As the world adjusts to life with COVID-19, hoteliers face a new challenge: how to reopen properties safely within the context of an ongoing global pandemic. Reopening must take into account local government regulations and that the virus is still circulating for now, fueling uncertainty among travelers and staff alike.
So where to start with hotel reopening?
In this guide, we aggregate recommendations and best practices from major companies and global organizations around three key areas: staff and guest safety, cleanliness, and adherence to channel-specific requirements. These three areas help ensure that your plan is well-suited, though you may have other considerations to take into account as well.
We’ve summarized the key points from the recommendations provided by global organizations and brands so that you can make the best plan for your individual situation. Step by step, day by day, we’re making it through this!
First and foremost, a safe hotel reopening requires confidence from staff that they will be kept safe at work. A safe staff is best equipped to ensure guest safety, and guests need to be confident in a property’s safety prior to booking.
To maintain a safe environment for everyone, you can start by establishing policies, procedures, and training to support the health and safety of employees and guests. This includes establishing procedures for guests and employees that show symptoms of COVID-19 either while on property or after a stay.
Tech tip for going Touchless: Cloudbeds + Lynx
Eliminate guests’ need to stand in line at check-in or go to a nearby location to pick up a key. With Lynx and Cloudbeds, guest check-in and check-out are seamless.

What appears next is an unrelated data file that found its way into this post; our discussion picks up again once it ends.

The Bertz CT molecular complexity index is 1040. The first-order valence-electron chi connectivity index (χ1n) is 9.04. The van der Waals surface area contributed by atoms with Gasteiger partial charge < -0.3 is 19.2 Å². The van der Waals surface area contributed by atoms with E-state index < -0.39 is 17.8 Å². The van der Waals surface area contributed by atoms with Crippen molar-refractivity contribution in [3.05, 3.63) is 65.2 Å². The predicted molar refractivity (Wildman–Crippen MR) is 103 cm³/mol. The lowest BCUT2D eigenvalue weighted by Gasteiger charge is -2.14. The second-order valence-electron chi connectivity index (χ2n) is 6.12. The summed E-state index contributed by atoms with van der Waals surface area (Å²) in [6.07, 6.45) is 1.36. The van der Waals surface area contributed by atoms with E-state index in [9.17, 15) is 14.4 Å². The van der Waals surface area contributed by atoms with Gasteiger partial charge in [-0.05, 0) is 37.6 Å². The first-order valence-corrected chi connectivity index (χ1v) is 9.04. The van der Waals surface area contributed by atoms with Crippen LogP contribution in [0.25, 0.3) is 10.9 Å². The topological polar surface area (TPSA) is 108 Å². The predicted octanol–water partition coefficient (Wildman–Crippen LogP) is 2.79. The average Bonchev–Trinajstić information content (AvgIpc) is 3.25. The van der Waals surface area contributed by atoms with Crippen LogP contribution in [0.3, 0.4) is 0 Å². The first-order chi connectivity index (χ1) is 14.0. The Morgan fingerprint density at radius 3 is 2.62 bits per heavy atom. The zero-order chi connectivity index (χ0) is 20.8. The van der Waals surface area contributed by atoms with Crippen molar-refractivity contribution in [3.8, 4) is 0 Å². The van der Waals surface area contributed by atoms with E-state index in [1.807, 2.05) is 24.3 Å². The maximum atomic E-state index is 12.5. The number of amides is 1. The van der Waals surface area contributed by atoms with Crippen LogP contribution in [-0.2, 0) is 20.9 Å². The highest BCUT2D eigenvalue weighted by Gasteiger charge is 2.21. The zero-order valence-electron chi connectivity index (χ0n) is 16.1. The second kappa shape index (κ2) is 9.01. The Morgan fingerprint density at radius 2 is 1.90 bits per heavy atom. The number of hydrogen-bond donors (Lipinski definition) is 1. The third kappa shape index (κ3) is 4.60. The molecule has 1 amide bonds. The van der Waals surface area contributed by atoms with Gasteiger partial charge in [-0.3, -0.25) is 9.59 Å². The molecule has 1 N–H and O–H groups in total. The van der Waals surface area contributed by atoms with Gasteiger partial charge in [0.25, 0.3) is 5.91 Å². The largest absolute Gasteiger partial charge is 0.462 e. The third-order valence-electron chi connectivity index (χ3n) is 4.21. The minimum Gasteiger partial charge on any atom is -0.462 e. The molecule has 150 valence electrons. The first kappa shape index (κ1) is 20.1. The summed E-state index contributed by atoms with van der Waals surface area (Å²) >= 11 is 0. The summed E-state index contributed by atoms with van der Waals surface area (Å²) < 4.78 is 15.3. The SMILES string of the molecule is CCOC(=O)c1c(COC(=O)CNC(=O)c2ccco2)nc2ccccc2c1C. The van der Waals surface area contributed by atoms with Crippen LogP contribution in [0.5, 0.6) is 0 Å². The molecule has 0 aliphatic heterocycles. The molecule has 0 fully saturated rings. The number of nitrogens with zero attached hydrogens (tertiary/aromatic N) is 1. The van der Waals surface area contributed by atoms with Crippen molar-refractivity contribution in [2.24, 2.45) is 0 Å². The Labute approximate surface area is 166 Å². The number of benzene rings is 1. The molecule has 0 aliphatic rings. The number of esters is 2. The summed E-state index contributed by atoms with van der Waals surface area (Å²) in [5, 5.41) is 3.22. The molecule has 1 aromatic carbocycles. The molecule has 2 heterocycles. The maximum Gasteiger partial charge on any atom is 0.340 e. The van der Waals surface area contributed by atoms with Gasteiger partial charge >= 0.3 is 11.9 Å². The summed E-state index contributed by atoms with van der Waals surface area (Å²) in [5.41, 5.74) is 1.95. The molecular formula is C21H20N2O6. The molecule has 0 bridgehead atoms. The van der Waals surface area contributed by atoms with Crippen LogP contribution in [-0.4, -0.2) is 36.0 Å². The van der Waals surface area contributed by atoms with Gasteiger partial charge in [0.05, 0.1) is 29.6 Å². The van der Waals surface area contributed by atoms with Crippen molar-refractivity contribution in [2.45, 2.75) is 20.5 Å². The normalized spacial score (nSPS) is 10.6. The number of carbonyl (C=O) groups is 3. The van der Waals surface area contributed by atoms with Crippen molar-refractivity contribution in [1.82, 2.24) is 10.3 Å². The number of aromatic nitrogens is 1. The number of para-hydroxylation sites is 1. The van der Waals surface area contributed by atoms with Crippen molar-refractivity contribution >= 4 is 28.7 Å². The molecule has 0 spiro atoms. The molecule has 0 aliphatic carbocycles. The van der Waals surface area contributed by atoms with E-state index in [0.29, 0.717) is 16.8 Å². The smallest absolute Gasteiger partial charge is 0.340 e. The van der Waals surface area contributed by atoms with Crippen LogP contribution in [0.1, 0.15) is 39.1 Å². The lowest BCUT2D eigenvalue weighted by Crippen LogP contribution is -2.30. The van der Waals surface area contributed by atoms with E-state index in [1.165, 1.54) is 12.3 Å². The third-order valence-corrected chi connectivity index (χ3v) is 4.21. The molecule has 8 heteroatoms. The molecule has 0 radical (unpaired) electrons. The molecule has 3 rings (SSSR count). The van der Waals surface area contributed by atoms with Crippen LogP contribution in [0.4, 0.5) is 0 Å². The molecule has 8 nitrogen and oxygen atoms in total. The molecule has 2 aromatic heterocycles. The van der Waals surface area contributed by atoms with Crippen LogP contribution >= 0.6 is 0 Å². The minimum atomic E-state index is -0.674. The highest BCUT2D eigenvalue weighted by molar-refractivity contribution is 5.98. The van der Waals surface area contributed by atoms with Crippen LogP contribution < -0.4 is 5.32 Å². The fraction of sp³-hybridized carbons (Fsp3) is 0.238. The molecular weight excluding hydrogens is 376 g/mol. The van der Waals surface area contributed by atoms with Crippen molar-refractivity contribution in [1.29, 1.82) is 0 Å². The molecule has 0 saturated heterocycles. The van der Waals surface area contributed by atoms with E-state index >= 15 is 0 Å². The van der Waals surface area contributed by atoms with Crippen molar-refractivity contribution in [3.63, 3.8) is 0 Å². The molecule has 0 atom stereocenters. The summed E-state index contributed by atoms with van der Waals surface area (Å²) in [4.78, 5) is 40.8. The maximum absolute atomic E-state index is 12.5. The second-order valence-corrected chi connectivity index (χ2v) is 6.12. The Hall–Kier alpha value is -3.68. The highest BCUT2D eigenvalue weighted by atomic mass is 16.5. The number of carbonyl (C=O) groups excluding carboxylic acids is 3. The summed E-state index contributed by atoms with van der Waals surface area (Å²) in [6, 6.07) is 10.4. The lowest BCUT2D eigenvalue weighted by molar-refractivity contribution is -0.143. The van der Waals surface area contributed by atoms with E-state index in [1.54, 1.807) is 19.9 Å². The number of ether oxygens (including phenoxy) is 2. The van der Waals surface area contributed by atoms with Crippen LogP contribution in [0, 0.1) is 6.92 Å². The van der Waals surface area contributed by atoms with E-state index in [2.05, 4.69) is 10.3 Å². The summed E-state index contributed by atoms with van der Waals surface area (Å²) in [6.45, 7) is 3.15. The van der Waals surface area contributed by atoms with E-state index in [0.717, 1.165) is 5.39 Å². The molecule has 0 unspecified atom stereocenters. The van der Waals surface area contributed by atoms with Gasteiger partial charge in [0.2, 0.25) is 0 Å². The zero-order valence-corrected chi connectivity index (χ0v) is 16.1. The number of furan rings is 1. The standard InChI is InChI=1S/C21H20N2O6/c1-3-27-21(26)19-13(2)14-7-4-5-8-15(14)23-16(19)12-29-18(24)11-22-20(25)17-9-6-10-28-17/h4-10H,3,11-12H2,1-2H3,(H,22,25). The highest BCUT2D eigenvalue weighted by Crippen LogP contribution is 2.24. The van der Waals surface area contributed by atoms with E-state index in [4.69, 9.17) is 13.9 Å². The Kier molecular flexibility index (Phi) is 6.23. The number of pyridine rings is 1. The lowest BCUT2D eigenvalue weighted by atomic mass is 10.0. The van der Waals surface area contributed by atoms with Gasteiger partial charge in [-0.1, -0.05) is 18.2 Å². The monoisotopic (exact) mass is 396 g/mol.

Tech tip for Guest communication: Cloudbeds + Whistle
Communicate with guests and staff via SMS and mobile messaging before and during the stay. All guest info is synced with your Cloudbeds PMS.
Travelers are more attuned to cleanliness than ever before. As guests begin to familiarize themselves with each brand’s cleanliness policies, they will begin to compare and contrast cleanliness as a key differentiator when choosing where to stay.
The cleanliness standards of the major brands are a good reference point to start with. Smaller properties can adjust the procedures where necessary and still adhere to the general global cleaning standards shared by governments and health organizations. Below are a few examples of how some brands are adapting their cleaning procedures to meet new standards.
Tech Tip for housekeeping: Cloudbeds + Flexkeeping
Exchange information with your teams, resolve maintenance issues and stay informed about everything that’s happening at your property.
Marriott CEO Arne Sorenson recently shared the global brand’s “commitment to cleanliness.” It includes further enhancing cleaning standards with strong sanitizers and technology such as electrostatic sprayers and modifying interactions between guests and employees to adhere to social distancing protocols. They are also putting together a Global Cleanliness Council with experts “in food and water safety, hygiene and infection prevention, and hotel operations” to create “a new generation of global hospitality cleanliness standards, norms and behaviors.”
Airbnb is developing a new Host Cleaning Protocol and host certification program so guests will be able to search for certified hosts. The protocol requires masks and gloves for anyone cleaning the property, usage of regulatory-approved disinfectants, and a 24-hour wait period before entering for cleaning after guest checkout. There’s also a new feature called Booking Buffer which spaces reservations at least 72 hours apart to keep the home empty between stays.